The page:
These microbes that become part of us immediately post-birth? Many of them become our lifelong microbial partners through health and disease. Certainly some of them may be pathogens or at the very least opportunists seeking to get more for less, which in the process may cause tangible and even irreversible harm.
- How do our newborn bodies distinguish friend from foe? That’s still largely a mystery. Our understanding of the process by which our newly born bodies incorporate microbes is itself still in its infancy.
- An abundance of correlative data suggests that sequence and dose of our microbial partners, i.e., which species colonize us and in what sequence, sets the stage for proper immune system training.
- So for example, C-sections tend to have long-term consequences such as higher risks for chronic diseases like asthma and IBD. Obviously initial microbes that colonize C-sections are considerably different from those of the natural born*.
- The ‘small world‘ idea (4) underpins this process. Initial species, aka keystone or starter species, colonize first and create a milieu favorable for other specific microbes to colonize. This is how an exquisitely intricate daisy chain of specific microbial species colonizes each of our bodies.
How to tease apart mammalian and microbial strands that evolution has woven together so intimately? That’s how I interpret this question. Some scientists have turned to history to help unravel this co-evolutionary partnership. Let’s zoom in to look at one such co-evolutionary partnership and then zoom out to take in a broader perspective.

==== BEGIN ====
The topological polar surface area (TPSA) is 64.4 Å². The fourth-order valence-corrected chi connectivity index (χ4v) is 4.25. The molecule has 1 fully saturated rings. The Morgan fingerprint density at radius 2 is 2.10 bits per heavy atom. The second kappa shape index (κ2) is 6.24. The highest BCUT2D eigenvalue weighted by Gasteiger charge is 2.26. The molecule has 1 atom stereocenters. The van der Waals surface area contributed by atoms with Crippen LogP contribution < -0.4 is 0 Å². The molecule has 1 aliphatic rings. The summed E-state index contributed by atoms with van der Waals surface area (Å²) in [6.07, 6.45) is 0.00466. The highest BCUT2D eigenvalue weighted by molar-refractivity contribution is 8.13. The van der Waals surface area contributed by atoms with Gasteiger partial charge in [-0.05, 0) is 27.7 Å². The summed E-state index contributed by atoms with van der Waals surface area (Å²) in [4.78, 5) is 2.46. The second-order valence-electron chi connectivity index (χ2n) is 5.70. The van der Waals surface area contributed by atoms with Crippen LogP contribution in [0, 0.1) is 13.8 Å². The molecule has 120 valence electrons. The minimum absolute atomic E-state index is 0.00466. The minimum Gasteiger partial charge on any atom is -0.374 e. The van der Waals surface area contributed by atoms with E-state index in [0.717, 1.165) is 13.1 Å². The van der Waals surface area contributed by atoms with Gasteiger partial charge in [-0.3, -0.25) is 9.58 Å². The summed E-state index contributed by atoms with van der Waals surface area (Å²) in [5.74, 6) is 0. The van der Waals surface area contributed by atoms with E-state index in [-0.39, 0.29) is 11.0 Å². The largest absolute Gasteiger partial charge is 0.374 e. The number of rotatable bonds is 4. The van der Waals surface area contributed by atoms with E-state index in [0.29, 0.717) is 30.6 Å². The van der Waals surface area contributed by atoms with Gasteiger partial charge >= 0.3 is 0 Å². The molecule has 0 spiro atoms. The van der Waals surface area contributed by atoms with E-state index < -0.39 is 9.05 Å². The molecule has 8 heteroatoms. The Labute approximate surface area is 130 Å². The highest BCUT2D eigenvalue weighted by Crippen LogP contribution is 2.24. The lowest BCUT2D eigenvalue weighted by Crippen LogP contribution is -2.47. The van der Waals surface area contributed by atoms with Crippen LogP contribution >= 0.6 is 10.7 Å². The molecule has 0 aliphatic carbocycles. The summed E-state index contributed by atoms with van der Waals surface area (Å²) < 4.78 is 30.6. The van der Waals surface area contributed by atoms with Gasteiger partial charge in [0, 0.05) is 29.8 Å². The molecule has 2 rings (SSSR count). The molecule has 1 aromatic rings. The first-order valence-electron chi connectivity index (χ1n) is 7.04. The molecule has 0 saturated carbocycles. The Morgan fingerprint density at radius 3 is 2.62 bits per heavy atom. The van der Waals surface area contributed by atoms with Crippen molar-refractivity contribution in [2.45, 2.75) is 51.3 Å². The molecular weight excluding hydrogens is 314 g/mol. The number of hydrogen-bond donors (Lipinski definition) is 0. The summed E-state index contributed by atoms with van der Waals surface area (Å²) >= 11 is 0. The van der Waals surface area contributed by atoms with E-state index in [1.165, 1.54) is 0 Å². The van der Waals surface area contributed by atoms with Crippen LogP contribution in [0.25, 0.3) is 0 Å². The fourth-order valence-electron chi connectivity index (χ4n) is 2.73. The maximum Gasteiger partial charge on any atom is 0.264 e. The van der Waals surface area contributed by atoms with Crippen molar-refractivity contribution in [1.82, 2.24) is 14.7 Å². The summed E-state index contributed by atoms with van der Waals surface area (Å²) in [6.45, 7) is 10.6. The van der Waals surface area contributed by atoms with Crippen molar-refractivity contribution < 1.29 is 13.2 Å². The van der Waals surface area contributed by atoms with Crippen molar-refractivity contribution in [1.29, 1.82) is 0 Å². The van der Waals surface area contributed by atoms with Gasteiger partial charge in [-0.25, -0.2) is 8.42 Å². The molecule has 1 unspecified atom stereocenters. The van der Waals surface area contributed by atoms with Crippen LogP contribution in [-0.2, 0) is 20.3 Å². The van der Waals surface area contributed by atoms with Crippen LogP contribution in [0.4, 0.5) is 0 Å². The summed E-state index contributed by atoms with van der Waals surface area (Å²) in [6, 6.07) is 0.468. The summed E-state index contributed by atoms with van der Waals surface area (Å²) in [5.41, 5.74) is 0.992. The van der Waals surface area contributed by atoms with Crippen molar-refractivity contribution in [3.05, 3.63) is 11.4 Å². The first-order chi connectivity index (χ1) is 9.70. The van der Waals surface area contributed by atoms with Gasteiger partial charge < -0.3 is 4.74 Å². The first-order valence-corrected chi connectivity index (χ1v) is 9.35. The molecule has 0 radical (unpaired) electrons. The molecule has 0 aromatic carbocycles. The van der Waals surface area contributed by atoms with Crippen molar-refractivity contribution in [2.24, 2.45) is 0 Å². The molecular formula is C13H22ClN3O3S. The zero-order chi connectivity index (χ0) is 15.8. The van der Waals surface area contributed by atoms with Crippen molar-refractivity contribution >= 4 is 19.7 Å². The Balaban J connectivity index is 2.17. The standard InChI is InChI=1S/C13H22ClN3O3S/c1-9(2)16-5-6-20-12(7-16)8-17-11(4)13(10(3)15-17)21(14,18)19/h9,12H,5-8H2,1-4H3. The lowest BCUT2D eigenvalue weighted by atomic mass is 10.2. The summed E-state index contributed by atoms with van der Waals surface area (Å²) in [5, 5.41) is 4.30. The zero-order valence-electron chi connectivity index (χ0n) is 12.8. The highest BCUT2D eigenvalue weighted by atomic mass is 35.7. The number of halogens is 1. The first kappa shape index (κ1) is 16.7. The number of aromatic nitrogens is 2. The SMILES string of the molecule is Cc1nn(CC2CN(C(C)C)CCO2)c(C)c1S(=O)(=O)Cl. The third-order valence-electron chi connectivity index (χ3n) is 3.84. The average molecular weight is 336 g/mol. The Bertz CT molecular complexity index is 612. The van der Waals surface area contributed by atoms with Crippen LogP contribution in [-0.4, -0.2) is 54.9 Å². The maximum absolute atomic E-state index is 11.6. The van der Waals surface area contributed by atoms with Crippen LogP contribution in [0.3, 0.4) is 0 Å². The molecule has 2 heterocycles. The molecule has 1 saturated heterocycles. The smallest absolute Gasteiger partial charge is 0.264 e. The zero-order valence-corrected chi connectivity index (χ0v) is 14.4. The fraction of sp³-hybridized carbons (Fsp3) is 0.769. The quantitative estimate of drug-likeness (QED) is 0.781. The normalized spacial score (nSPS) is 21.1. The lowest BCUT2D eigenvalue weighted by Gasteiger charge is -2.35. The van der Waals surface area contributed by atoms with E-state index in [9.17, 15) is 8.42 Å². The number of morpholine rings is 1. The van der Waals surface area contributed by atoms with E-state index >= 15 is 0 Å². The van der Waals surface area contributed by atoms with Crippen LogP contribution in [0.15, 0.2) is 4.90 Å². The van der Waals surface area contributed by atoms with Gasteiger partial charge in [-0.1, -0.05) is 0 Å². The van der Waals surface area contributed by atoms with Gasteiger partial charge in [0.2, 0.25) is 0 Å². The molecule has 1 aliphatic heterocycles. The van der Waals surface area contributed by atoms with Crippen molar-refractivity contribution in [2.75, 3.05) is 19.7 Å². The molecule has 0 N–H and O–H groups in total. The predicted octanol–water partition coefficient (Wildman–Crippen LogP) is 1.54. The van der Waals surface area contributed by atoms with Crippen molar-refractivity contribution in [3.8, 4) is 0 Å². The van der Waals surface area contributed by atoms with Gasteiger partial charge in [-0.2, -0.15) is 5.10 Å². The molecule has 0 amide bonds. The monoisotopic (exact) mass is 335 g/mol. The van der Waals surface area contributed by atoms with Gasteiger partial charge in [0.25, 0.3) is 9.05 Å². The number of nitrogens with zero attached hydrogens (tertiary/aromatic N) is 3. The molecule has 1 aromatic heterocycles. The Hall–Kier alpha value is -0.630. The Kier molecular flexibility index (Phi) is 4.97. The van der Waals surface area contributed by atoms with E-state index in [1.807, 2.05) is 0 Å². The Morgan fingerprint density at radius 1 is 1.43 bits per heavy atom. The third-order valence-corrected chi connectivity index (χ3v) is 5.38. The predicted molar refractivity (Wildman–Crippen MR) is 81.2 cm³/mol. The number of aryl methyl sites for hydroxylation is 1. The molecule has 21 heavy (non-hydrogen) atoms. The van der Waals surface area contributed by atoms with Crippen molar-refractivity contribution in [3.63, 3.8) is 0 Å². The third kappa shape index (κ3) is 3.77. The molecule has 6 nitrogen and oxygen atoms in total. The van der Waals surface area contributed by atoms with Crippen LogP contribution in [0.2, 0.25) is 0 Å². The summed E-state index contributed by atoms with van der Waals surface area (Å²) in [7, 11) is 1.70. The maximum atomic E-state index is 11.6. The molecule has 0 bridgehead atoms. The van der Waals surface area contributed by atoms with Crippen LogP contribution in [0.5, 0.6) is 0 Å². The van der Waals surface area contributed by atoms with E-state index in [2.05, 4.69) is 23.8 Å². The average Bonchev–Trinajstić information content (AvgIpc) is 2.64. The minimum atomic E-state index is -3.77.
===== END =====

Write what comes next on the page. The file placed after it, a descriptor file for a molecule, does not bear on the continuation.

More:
Helicobacter pylori, an ancient microbial partner of humans, has much to teach us about human-microbe co-evolution.
- The human is the only known host of H. pylori.
- Precursor of the modern H. pylori likely existed inside human ancestors with evidence of its human association dating thousands of years (5).
- In particular, the specific H. pylori strain, HpAfrica2, has apparently lived peacefully in the stomachs of specific human populations longer than other H. pylori strains (6).
- Detected even in a pre-Colombian Mexican mummy, dating back ~1350AD (7).
- More compelling is its presence among isolated South American tribes (8).
- Once present in almost every adult human stomach, now rapidly disappearing due to breakneck changes in lifestyle and copious antibiotic use.
- The dominant bacterial species in human stomach (9), now found in <10% of children in USA (10).
- That’s enormous demographic change in just a handful of generations. Consequences?